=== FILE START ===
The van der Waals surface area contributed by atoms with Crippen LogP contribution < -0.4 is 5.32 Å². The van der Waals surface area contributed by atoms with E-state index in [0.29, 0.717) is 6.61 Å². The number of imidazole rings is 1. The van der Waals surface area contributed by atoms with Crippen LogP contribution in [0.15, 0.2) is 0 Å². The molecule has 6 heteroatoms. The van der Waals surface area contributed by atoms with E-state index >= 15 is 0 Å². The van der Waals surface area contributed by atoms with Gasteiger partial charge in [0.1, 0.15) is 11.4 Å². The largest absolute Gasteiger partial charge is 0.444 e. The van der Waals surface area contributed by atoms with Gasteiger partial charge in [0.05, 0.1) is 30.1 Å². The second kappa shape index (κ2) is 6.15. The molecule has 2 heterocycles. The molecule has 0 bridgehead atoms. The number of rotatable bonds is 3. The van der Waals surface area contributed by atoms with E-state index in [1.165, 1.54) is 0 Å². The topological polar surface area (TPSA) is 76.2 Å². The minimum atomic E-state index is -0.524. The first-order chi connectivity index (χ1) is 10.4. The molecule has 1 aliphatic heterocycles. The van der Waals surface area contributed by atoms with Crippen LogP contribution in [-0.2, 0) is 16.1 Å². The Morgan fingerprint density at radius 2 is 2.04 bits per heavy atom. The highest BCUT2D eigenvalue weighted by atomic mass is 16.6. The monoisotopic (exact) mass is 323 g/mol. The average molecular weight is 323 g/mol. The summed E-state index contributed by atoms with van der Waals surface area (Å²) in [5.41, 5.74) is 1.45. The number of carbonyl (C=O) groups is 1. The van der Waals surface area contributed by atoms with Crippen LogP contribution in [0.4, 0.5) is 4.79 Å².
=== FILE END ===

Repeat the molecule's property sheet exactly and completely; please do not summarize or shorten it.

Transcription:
The van der Waals surface area contributed by atoms with Crippen LogP contribution < -0.4 is 5.32 Å². The van der Waals surface area contributed by atoms with E-state index in [0.29, 0.717) is 6.61 Å². The number of imidazole rings is 1. The van der Waals surface area contributed by atoms with Crippen LogP contribution in [0.15, 0.2) is 0 Å². The molecule has 6 heteroatoms. The van der Waals surface area contributed by atoms with E-state index >= 15 is 0 Å². The van der Waals surface area contributed by atoms with Gasteiger partial charge in [0.1, 0.15) is 11.4 Å². The largest absolute Gasteiger partial charge is 0.444 e. The van der Waals surface area contributed by atoms with Gasteiger partial charge in [0.05, 0.1) is 30.1 Å². The second kappa shape index (κ2) is 6.15. The molecule has 2 heterocycles. The molecule has 0 bridgehead atoms. The number of rotatable bonds is 3. The van der Waals surface area contributed by atoms with E-state index in [1.165, 1.54) is 0 Å². The topological polar surface area (TPSA) is 76.2 Å². The minimum atomic E-state index is -0.524. The first-order chi connectivity index (χ1) is 10.4. The molecule has 1 aliphatic heterocycles. The van der Waals surface area contributed by atoms with Crippen LogP contribution in [-0.2, 0) is 16.1 Å². The Morgan fingerprint density at radius 2 is 2.04 bits per heavy atom. The highest BCUT2D eigenvalue weighted by atomic mass is 16.6. The monoisotopic (exact) mass is 323 g/mol. The average molecular weight is 323 g/mol. The summed E-state index contributed by atoms with van der Waals surface area (Å²) in [5.41, 5.74) is 1.45. The number of carbonyl (C=O) groups is 1. The van der Waals surface area contributed by atoms with Crippen LogP contribution in [0.4, 0.5) is 4.79 Å².